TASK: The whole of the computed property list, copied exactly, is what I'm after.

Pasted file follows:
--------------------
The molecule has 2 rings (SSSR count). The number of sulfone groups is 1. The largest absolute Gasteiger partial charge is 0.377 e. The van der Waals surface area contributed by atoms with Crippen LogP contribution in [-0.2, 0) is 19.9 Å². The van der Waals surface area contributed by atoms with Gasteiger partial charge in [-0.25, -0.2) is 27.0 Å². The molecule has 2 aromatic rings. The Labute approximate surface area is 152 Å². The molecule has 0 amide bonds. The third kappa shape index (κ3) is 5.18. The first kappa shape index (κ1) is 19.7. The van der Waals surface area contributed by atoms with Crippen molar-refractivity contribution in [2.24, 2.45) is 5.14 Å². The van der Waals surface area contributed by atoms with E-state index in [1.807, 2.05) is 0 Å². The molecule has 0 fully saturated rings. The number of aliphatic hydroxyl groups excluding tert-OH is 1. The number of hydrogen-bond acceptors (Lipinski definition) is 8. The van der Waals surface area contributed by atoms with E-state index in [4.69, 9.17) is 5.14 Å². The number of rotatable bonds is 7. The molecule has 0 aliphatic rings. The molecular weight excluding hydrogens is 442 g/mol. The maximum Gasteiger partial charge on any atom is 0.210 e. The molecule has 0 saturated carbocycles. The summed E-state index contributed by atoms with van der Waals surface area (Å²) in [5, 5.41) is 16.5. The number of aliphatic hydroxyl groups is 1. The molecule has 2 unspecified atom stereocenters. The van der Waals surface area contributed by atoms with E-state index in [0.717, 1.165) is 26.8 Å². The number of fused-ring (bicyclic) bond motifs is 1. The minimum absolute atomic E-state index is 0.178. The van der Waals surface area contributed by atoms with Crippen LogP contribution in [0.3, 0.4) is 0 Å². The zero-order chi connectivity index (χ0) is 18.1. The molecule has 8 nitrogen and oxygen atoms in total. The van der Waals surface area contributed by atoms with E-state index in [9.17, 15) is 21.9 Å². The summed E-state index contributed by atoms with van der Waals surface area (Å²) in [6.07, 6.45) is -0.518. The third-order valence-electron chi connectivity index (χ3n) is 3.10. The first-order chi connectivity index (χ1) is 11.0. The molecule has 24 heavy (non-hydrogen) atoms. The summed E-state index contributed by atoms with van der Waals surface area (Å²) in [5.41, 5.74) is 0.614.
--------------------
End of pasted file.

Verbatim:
The molecule has 2 rings (SSSR count). The number of sulfone groups is 1. The largest absolute Gasteiger partial charge is 0.377 e. The van der Waals surface area contributed by atoms with Crippen LogP contribution in [-0.2, 0) is 19.9 Å². The van der Waals surface area contributed by atoms with Gasteiger partial charge in [-0.25, -0.2) is 27.0 Å². The molecule has 2 aromatic rings. The Labute approximate surface area is 152 Å². The molecule has 0 amide bonds. The third kappa shape index (κ3) is 5.18. The first kappa shape index (κ1) is 19.7. The van der Waals surface area contributed by atoms with Crippen molar-refractivity contribution in [2.24, 2.45) is 5.14 Å². The van der Waals surface area contributed by atoms with E-state index in [1.807, 2.05) is 0 Å². The molecule has 0 fully saturated rings. The number of aliphatic hydroxyl groups excluding tert-OH is 1. The number of hydrogen-bond acceptors (Lipinski definition) is 8. The van der Waals surface area contributed by atoms with E-state index in [4.69, 9.17) is 5.14 Å². The number of rotatable bonds is 7. The molecule has 0 aliphatic rings. The molecular weight excluding hydrogens is 442 g/mol. The maximum Gasteiger partial charge on any atom is 0.210 e. The molecule has 0 saturated carbocycles. The summed E-state index contributed by atoms with van der Waals surface area (Å²) in [5, 5.41) is 16.5. The number of aliphatic hydroxyl groups is 1. The molecule has 2 unspecified atom stereocenters. The van der Waals surface area contributed by atoms with E-state index in [0.717, 1.165) is 26.8 Å². The number of fused-ring (bicyclic) bond motifs is 1. The minimum absolute atomic E-state index is 0.178. The van der Waals surface area contributed by atoms with Crippen LogP contribution in [0.3, 0.4) is 0 Å². The zero-order chi connectivity index (χ0) is 18.1. The molecule has 8 nitrogen and oxygen atoms in total. The van der Waals surface area contributed by atoms with E-state index in [9.17, 15) is 21.9 Å². The summed E-state index contributed by atoms with van der Waals surface area (Å²) in [6.07, 6.45) is -0.518. The third-order valence-electron chi connectivity index (χ3n) is 3.10. The first-order chi connectivity index (χ1) is 11.0. The molecule has 24 heavy (non-hydrogen) atoms. The summed E-state index contributed by atoms with van der Waals surface area (Å²) in [5.41, 5.74) is 0.614.